Artist, Graphic Designer, Aspiring Plane PainterJul 11, 2016Photos By Dustin Ortiz & Jared Eberhardt
Discovering, collecting, and appreciating art is a road to self-discovery. What you like. What you don't. The feelings you feel. The feelings you don't. Art makes your soul grow, as Vonnegut once said. It's why we've created the Huckberry Artist Series, in which we're partnering with some of our favorite artists to share their stories and create one-of-a-kind, limited edition prints, posters, and tees.
Our exclusive Huckberry Artist Series continues with Cody Hudson (a.k.a. Struggle Inc.), an incredibly creative graphic artist and painter who makes giant murals and frequently works with cut paper shapes – a technique he originally started experimenting with during his early skating days. Cody’s also a dad and partner in the Michelin Star-rated Longman & Eagle restaurant in Chicago. We caught up with him in his Chicago studio, then headed north to Elhkorn, Wisconsin to go canoeing and talk about the tees, hats, prints, and Nordon candles he collaborated on exclusively for Huckberry.
We were making zines and stickers on Xerox machines, drawing on our boards and painting on ramps - just doing weird stuff.
If I had more time, I’d make more art.
Cody can you walk us through your day? What does it typically look like?
I have two kids, so my schedule is pretty regulated. I get up at 7 a.m., bring Birdie to school, then head into the studio. I light some nag champa, make some tea, and make a plan for the day.
I usually split the day up between commercial work for Struggle Inc., my personal artwork, and also some time for working with the restaurant group I’m a partner in. I head home around 6 p.m., eat dinner with the family, get the kids to bed, and then either head back to work for a few more hours or go check in on one of the restaurants. Occasionally, I get to just relax and hang out with my wife Lori.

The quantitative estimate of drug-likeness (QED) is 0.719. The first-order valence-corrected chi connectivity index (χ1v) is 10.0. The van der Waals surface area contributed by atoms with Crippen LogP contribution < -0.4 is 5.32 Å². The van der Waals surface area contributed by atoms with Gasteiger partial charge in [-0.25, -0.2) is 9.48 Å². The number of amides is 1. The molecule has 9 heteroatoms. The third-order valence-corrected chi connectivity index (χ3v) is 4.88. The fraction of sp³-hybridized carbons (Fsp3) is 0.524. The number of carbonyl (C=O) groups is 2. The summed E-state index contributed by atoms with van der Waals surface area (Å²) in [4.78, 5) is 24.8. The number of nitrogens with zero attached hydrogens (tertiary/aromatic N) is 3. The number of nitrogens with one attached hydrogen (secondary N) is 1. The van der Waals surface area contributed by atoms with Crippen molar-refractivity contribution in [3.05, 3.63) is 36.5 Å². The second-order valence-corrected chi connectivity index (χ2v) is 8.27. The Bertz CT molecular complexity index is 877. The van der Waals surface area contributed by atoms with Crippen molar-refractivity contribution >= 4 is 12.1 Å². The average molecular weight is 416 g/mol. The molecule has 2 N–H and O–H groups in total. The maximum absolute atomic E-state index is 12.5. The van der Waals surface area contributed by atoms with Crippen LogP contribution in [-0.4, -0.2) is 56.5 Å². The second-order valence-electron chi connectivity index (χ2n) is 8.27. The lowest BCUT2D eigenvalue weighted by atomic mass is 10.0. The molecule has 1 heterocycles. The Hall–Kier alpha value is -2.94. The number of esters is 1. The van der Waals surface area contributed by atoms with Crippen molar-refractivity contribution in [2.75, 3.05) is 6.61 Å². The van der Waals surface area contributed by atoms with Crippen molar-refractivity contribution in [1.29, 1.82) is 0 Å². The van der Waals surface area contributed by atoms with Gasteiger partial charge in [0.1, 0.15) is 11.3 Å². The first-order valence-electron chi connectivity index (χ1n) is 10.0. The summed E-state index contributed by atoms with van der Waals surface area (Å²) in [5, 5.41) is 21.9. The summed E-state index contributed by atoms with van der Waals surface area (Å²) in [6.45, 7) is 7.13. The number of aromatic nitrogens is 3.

How has skating influenced your work?
It was my first real exposure to doing something art- and design-related. When you couldn't get out there skating, you’d sit at home and make something about skateboarding. We were making 'zines, stickers on Xerox machines, drawing on our boards, painting on ramps – just doing weird stuff!
Years later looking back, now I’m doing all this hands-on stuff with these cut paper shapes that resemble something I would have cut out of grip tape. I was so focused on art and design for a while that I didn’t realize how connected some of it was to my past.
When did you decide you wanted to be an artist?
I always liked drawing and making things, but didn’t realize it was an actual thing people could do for a living until I was older. I was working at Piggly Wiggly and doing odd jobs and one of those was at an animation house painting cells.
I met someone who talked to me about “graphic design” and it opened my eyes to wanting to learn that side of things as it seemed closer to art.
Where do you find inspiration and get recharged?
A little of everything: listening to music, taking a walk, rowing a boat around the lake, or even driving in a car with the windows down. To get inspired, sometimes I just need to get out of my normal head space for a minute to think.